In Conflict Over Budget, Gray Warns Of Dire Legal Consequences | WAMU 88.5 - American University Radio

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In Conflict Over Budget, Gray Warns Of Dire Legal Consequences

D.C. voters approved a referendum granting the city budget autonomy in April 2013, but Mayor Vincent Gray is worried about how it will affect the 2015 budget.
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D.C. voters approved a referendum granting the city budget autonomy in April 2013, but Mayor Vincent Gray is worried about how it will affect the 2015 budget.

In a letter to D.C. Council Chairman Phil Mendelson, Mayor Vincent Gray today warned of potential legal consequences — including a D.C. government shutdown and return of the Control Board — if the Council does not approve the city's 2015 budget within the time prescribed by the Home Rule Charter.

The letter stems from an ongoing conflict over last year's referendum on budget autonomy, in which over 80 percent of D.C. residents voted to amend the charter to allow the city more control over the city's locally raised revenue.

As part of the changes to the charter, the Council would pass the budget funded by local dollars — roughly 70 percent of the whole budget — and send it directly to Congress for a 30-day review, much like all laws passed by the Council.

That would replace the four-decade-old process of submitting the city's budget to the president within 56 days, who then sends it to Congress as part of the larger federal budget.

Gray and Attorney General Irv Nathan argued last year that the referendum was illegal and unworkable, and in February the Government Accountability Office ruled that it had no legal effect.

Still, the Council is moving to approve the 2015 budget under the understanding that the budget autonomy referendum is in effect.

Under its plan, a first vote on the budget would take place within the 56 days prescribed by the charter, but a second vote would take place two weeks later. After that vote, the local budget would be sent to Congress for a 30-day passive review. Once that review ends, the budget would be considered approved.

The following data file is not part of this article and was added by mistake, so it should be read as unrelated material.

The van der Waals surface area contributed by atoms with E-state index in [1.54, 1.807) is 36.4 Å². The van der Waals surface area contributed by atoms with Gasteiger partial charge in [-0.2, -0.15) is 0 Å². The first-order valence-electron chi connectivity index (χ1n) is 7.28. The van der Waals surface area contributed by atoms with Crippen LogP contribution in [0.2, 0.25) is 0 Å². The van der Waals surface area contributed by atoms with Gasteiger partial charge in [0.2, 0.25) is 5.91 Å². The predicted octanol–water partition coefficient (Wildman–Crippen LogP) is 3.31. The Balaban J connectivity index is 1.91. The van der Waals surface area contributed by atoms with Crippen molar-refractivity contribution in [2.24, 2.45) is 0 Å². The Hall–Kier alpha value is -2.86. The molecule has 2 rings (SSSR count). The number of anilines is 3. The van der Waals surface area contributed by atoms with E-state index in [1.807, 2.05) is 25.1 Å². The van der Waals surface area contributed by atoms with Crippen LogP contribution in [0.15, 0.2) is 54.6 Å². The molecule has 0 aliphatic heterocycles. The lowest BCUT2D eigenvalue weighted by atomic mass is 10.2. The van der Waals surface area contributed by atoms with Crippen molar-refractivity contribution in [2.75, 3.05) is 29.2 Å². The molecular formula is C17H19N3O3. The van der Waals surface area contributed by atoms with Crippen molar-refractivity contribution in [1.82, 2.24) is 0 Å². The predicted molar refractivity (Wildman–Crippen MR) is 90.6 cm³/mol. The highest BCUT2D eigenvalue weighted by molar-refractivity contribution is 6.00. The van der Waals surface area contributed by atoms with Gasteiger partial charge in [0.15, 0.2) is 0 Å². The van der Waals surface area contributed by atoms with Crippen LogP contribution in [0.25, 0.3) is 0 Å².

But in his letter to Mendelson and the members of the Council, Gray warned of dire legal consequences if that budget schedule was followed.

"The Council cannot usurp the Mayor's long-established authority and responsibility to submit the full and unified budget, nor can it unilaterally restructure the role in the budget process played by federal officials and Congress," he wrote.

Gray warned that he would veto any budget passed outside of the 56-day schedule, and in a separate letter CFO Jeffrey DeWitt said he would order agencies not to spend any money as part of the Council's budget once the 2015 fiscal year starts on Oct. 1. Spending money not appropriated by Congress would violate federal law and subject him and agency heads to criminal penalties, he wrote.

That, said city officials speaking on background, would mean a local government shutdown as well as a possible return of the federal Control Board, which ran the city's finances from 1995 to 2001.

The officials warned that unless Mendelson changes the current budget schedule, Gray would submit the budget passed within the 56-day period to President Obama, raising the prospect that two different versions of the 2015 budget — one from Gray and Obama, the other from the Council — could reach Congress in the coming months.

"You don't get to be a child and just say you don't like the system," said a senior Gray official, who spoke critically of the Council's decision to pass the budget under the pretense that the budget autonomy referendum is legal.

But Walter Smith, executive director of the D.C. Appleseed Center for Law and Justice, the group that first proposed the budget autonomy referendum, said that Gray, Nathan and DeWitt don't have a choice on whether or not D.C. now has budget autonomy.

"The truth is, local budget autonomy is now the law. It was passed by the Council, it was passed by the people, it was not overturned by Congress. It's the law, and it governs the attorney general, the mayor and the CFO," he said.

"Horrible things will happen if they don't enforce that law and somehow shoot ourselves in the foot by saying 'We're not going to spend money and we'll bankrupt the city.' But there's no reason for them to threaten those things because the law is on the side of budget autonomy. And unless a court overturns it or Congress overturns it, it binds them," he added.

Council member Jack Evans (D-Ward 2) said that it might take a judge to settle the matter. "The chairman has to decide what he wants to do," he said. "I think he'll have to take it to court."

Gray officials also left open the possibility of taking the Council to court over the budget conflict. For now, though, they say that it's up to Mendelson to respond.

"Now it's their move," said the Gray official, referring to the Council.

Mendelson was not immediately available to comment, but an aide speaking on the condition of anonymity said that the Council was bound by the referendum but that Mendelson was working with Gray on a solution.

"They're currently working to see how to resolve this," said the aide.

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